|1951||I Love Lucy||CBS||"Lucy Thinks Ricky is Trying to Murder Her"||Lucy Ricardo (Lucille Ball) is mistakenly under the impression that her husband, Ricky Ricardo (Desi Arnaz) will murder her to have affairs with several women and "Theodore." In reality, Theodore is a dog to be in Ricky's show.|
|1954||Max Liebman Presents||NBC||"Lady in the Dark"||Russell Paxton (Carleton Carpenter), a staff photographer, oohs and aahs over an attractive male movie star just like the office girls do. Russell is perhaps the first identifiably gay character on American television.|
|1954||Confidential File||KTTV||"Homosexuals and the Problems They Present"||Host Paul Coates was praised in Variety following the first episode for his tasteful treatment of the topic.|
|1955||Confidential File||KTTV||"Homosexuals Who Stalk and Molest Our Children"||This type of show did its part in perpetuating false and negative stereotypes.|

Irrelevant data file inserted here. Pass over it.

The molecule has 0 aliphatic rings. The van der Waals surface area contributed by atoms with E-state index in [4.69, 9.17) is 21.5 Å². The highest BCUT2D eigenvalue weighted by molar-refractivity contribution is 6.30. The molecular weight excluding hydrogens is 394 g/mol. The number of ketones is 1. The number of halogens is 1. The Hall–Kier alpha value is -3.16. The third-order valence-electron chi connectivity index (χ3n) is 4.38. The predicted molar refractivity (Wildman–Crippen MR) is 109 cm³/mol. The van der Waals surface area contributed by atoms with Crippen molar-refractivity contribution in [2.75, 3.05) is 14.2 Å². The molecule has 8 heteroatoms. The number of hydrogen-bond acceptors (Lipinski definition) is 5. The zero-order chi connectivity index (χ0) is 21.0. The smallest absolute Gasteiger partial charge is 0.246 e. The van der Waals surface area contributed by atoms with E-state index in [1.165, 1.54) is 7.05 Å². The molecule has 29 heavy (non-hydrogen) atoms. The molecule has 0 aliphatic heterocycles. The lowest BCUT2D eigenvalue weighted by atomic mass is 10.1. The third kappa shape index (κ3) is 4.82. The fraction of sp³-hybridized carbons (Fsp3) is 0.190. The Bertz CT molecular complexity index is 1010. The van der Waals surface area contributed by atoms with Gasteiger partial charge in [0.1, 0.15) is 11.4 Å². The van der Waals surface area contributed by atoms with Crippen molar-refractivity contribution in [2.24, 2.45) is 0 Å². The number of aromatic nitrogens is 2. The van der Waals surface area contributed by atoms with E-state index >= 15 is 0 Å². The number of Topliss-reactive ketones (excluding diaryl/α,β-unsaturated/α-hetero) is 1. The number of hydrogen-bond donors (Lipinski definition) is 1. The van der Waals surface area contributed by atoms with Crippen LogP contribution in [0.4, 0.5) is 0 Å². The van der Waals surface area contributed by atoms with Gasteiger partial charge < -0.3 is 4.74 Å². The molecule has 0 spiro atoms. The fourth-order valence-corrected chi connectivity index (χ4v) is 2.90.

|1956||The Open Mind||WRCA||"Introduction to the Problem of Homosexuality"||Local talk show produced in New York City. The episodes covered topics including whether homosexuality should be treated as a criminal or a medical matter, nature vs. nurture as the cause of homosexuality, and how society indoctrinates young people into gender roles. According to host Richard Heffner, after the first episode Cardinal Francis Spellman threatened to have NBC affiliate WRCA's broadcasting license revoved.|
|1956||The Open Mind||WRCA||"Homosexuality: A Psychological Approach"|
|1957||The Open Mind||WRCA||"Male and Female in American Society"|
|1957||Confession||WFAA||1957 episode||Local program produced out of Dallas; a 1957 episode featured an interview with a 22 year old transvestite.|
|1958||Local program||WTVS||Are Homosexuals Criminal?||Local program produced in Detroit, Michigan.|